Apparently these scandalized and offended won't-be viewers have never seen a Hollywood film before... or assumed that they'd somehow completely change their raison d'etre. Even at Hollywood's artistic peak in the 1930s, racial sensitivity and historical accuracy were not exactly hallmarks of Hollywood films -- making loads of money was, and that's what they did and they did it well. At one point Hollywood made loads of money with elaborately choreographed, brilliantly scored, escapist musicals. Nowadays Hollywood makes loads of money with loud CGI superhero cartoons. Sometimes -- rarely -- art slips through the cracks. Much more often big, dumb-looking movies like Exodus get released that look rather like the big, dumb movies that Hollywood was mostly pumped out for the last 90 years.

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New "What's In My Bag?" Episode With Belgian Superstar Stromae

Posted by Amoebite, December 16, 2014 05:43pm | Post a Comment

Stromae

With influences ranging from rap to '90s Eurodance to Jacques Brel, genre-bending artist Stromae is a rising global star. Born Paul Van Haver to a Flemish mother and a Rwandan architect father who was killed in the 1994 Tutsi Genocide, Stromae grew up in Brussels with his four siblings. After struggling throughout Stromae Racine Carreehis school career, he began rapping under the stage name Opsmaestro in 2000 before reversing the syllables in the word "maestro" and changing his moniker to Stromae. In 2009, he was working as a trainee at a Belgian radio station when he gave his single "Alors on danse" to the music manager who played the track on air. A year later, Stromae burst onto the international scene with his debut album, Cheese. His 2013 release, Racine Carree, has gone platinum eight times in Belgium and has stayed strong at the #1 spot in album charts across Europe. With beats that get feet tapping, lyrics that tackle topics like AIDS and absent fathers, and a modern global aesthetic, Stromae is not the typical pop star. This fall, he collaborated with Lorde, Haim, Q-Tip and Pusha-T on a track for The Hunger Games: Mockingjay--Part I soundtrack.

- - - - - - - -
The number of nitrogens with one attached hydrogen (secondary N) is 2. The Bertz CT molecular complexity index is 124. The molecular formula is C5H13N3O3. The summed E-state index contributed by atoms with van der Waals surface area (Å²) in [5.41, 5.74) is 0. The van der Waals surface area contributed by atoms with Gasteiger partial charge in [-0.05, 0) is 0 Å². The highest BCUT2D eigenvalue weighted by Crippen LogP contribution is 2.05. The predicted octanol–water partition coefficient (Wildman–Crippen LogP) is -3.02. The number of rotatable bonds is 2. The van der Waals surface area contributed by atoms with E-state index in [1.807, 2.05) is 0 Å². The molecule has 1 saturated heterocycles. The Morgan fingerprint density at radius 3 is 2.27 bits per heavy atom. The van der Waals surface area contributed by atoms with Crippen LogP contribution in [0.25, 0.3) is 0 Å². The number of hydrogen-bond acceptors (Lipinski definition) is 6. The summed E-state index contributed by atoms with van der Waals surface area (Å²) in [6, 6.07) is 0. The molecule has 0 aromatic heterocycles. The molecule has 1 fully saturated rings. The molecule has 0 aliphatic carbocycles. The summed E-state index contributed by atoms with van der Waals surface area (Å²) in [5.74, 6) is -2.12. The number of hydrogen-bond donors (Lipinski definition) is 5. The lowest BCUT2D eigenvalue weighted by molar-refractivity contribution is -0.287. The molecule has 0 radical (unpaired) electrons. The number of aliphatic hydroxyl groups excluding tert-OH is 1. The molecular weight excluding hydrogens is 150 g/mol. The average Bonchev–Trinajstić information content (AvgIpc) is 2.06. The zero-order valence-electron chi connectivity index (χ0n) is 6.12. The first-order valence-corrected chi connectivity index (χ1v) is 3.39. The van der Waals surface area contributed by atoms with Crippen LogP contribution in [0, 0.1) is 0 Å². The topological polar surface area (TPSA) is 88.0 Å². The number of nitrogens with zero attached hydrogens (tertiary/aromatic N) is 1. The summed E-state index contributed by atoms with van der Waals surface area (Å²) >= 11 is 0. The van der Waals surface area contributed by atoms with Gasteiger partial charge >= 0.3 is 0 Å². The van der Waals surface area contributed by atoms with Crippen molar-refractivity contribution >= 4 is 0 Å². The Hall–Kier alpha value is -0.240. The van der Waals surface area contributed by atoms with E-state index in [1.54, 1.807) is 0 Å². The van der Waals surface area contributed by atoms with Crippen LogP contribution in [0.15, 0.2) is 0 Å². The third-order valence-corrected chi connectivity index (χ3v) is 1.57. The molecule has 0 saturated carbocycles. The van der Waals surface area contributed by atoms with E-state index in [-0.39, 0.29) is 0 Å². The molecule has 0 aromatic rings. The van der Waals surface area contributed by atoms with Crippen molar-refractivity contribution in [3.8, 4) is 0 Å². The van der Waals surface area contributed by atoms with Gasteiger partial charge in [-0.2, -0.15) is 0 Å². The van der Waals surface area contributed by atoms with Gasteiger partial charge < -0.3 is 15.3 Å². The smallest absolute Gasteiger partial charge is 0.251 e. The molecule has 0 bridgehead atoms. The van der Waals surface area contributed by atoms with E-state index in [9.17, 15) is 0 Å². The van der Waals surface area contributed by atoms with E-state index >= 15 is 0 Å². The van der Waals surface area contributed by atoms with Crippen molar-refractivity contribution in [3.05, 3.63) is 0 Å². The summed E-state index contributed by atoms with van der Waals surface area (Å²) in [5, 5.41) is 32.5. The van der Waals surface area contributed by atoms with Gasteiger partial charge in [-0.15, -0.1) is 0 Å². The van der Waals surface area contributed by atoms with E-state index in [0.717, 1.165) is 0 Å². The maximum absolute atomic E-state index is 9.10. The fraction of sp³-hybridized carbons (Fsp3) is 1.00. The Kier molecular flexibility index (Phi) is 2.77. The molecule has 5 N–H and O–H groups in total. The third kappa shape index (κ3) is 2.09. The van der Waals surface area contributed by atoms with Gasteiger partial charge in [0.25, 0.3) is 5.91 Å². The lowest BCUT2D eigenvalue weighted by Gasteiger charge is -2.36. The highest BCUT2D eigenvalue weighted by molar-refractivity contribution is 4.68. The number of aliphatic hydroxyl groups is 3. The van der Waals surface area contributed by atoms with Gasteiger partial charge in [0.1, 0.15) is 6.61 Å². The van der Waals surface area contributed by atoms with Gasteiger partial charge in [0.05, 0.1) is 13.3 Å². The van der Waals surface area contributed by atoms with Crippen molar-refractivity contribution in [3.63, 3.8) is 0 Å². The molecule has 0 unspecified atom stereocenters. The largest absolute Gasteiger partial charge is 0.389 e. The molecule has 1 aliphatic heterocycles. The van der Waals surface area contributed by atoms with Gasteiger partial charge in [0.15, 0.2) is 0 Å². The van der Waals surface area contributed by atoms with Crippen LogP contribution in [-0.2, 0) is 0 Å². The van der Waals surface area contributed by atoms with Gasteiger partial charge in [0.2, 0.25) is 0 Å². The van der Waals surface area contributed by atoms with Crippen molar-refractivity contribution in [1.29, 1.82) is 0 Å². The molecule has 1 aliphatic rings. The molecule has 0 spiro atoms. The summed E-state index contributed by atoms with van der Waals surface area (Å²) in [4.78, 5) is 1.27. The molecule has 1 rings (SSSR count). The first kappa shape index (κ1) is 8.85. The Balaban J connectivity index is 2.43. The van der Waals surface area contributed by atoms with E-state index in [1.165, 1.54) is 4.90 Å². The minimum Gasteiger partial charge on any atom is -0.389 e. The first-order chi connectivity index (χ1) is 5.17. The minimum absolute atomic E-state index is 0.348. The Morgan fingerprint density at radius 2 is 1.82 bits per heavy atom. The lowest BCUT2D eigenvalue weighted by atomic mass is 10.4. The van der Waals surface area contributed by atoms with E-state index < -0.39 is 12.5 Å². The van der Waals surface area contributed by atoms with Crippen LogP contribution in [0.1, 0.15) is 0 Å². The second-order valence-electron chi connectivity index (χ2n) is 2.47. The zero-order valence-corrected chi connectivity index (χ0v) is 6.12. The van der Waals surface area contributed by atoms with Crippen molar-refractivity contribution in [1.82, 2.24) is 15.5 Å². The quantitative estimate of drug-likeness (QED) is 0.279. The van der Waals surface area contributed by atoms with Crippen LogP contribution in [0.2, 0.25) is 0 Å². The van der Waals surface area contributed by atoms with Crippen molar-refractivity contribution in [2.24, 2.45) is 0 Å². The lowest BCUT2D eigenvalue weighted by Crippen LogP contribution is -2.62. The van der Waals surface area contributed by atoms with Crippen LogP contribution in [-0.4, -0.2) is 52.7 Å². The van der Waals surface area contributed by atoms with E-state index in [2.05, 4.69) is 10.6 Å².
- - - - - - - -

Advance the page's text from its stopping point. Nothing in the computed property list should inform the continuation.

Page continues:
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Top Ten Essential Hip-Hop Albums of 2014

Posted by Billyjam, December 16, 2014 11:13am | Post a Comment

10 Essential Hip Hop Albums of 2014

1) DJ Qbert Extraterrestria + GalaXXXian (Galactic Butt Hair Records)


Although only released digitally in 2014 following a successful Kickstarter campaign (vinyl to arrive at Amoeba in 2015), this instrumental album (Extraresstria) and its rap/emcee counterpart album (GalaXXXian) rate as my top pick(s) for the best hip-hop released in 2014. Apparently I'm not alone in thinking so; Extraterrestia is up for a possible Grammy award. The stated goal of DJ Qbert's new album, which the artist considers as a Wave Twisters Part II, is to present the sound of skratch music in the future as he sees it, or - as he said upon the release of the new project - "the time capsule response and interstellar transmission to any galactic civilization, alien or far-future human." The "Jimi Hendrix of the turntables" ably accomplishes both solo as producer/DJ as well as with such album collaborators as Kool Keith, Del the Funky Homosapien, Mr Lif, Dana Leong, and Chad Hugo, who (along with Tipsy) co-produce the album's best track - the soothing, dreamy, ethereal "Ascender (Agartha)."